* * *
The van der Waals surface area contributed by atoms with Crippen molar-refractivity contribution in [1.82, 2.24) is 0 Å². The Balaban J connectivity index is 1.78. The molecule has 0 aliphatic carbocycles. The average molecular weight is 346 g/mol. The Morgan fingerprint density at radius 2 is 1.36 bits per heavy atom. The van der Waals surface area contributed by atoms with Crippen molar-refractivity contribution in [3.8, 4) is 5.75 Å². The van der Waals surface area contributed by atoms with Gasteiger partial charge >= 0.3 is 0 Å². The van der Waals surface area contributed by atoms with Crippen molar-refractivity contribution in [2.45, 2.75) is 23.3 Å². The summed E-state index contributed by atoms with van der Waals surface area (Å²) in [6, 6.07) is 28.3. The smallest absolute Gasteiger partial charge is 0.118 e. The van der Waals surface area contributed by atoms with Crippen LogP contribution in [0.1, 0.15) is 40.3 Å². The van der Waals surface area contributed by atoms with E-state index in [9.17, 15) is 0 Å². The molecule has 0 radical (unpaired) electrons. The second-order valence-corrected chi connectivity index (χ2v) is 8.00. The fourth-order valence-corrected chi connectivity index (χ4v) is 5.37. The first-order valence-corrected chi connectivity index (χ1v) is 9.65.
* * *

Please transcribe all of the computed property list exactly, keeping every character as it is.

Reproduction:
The van der Waals surface area contributed by atoms with Crippen molar-refractivity contribution in [1.82, 2.24) is 0 Å². The Balaban J connectivity index is 1.78. The molecule has 0 aliphatic carbocycles. The average molecular weight is 346 g/mol. The Morgan fingerprint density at radius 2 is 1.36 bits per heavy atom. The van der Waals surface area contributed by atoms with Crippen molar-refractivity contribution in [3.8, 4) is 5.75 Å². The van der Waals surface area contributed by atoms with Gasteiger partial charge >= 0.3 is 0 Å². The van der Waals surface area contributed by atoms with Crippen molar-refractivity contribution in [2.45, 2.75) is 23.3 Å². The summed E-state index contributed by atoms with van der Waals surface area (Å²) in [6, 6.07) is 28.3. The smallest absolute Gasteiger partial charge is 0.118 e. The van der Waals surface area contributed by atoms with Crippen LogP contribution in [0.1, 0.15) is 40.3 Å². The van der Waals surface area contributed by atoms with E-state index in [9.17, 15) is 0 Å². The molecule has 0 radical (unpaired) electrons. The second-order valence-corrected chi connectivity index (χ2v) is 8.00. The fourth-order valence-corrected chi connectivity index (χ4v) is 5.37. The first-order valence-corrected chi connectivity index (χ1v) is 9.65.